We had some meaningful conversations with some of the teens, built fellowship with one another, had great insights during our Bible studies, and were encouraged by the testimonies shared at the end of the famine. One girl said the famine helped “reconnect her with God,” which brought tears to my eyes. Just knowing that young lives were being transformed through our time together this weekend makes it all worth it. No amount of planning or preparedness can change what God is already doing in hearts.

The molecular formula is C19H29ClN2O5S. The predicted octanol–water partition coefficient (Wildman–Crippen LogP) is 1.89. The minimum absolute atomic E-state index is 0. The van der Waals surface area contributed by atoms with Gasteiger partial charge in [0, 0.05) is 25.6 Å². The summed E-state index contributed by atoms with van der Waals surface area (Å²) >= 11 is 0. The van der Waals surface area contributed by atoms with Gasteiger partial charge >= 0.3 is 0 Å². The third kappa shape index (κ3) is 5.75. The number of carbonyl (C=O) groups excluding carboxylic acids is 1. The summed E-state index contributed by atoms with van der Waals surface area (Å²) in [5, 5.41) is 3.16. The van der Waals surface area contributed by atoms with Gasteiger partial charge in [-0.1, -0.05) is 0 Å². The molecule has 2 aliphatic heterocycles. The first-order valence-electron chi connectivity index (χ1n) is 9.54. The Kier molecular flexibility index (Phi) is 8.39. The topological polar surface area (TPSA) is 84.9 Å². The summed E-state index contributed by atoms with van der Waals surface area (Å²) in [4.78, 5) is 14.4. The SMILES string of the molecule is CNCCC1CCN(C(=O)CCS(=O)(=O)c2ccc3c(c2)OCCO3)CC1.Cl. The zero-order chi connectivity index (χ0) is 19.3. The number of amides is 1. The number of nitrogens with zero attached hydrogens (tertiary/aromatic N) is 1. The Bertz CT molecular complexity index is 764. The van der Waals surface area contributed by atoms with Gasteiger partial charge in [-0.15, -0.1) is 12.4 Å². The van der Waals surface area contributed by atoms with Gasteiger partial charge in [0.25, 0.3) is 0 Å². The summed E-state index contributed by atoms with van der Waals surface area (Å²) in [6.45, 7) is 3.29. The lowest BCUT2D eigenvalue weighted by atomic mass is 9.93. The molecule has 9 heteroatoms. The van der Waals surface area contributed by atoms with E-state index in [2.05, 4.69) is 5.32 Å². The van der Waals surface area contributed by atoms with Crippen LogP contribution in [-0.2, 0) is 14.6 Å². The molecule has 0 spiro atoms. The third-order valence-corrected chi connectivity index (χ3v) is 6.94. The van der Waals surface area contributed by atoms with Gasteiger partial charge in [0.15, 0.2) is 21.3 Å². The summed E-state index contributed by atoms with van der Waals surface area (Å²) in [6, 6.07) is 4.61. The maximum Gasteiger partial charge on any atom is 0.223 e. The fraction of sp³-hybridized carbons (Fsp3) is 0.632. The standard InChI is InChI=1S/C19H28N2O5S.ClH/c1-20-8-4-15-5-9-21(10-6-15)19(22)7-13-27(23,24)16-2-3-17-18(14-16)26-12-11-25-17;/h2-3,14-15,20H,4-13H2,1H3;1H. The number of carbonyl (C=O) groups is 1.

So even though I’m completely exhausted physically (only running on about 11.5 hours of sleep for the entire weekend), my spirit is refreshed. This weekend God made it so everything else I had to do was on hold and all I did was focus my attention toward him and toward the teens he loves. I love our teens and I’m already looking forward to spending more time with them and investing more deeply in their lives. I can’t wait to see what God will continue to do in our group and at the upcoming Youth Conference in April. As I drove home from the famine last night at 8 p.m., I thought, “Youth ministry sure takes a lot of time.” There’s no doubt in my mind, though, that it was time well-spent.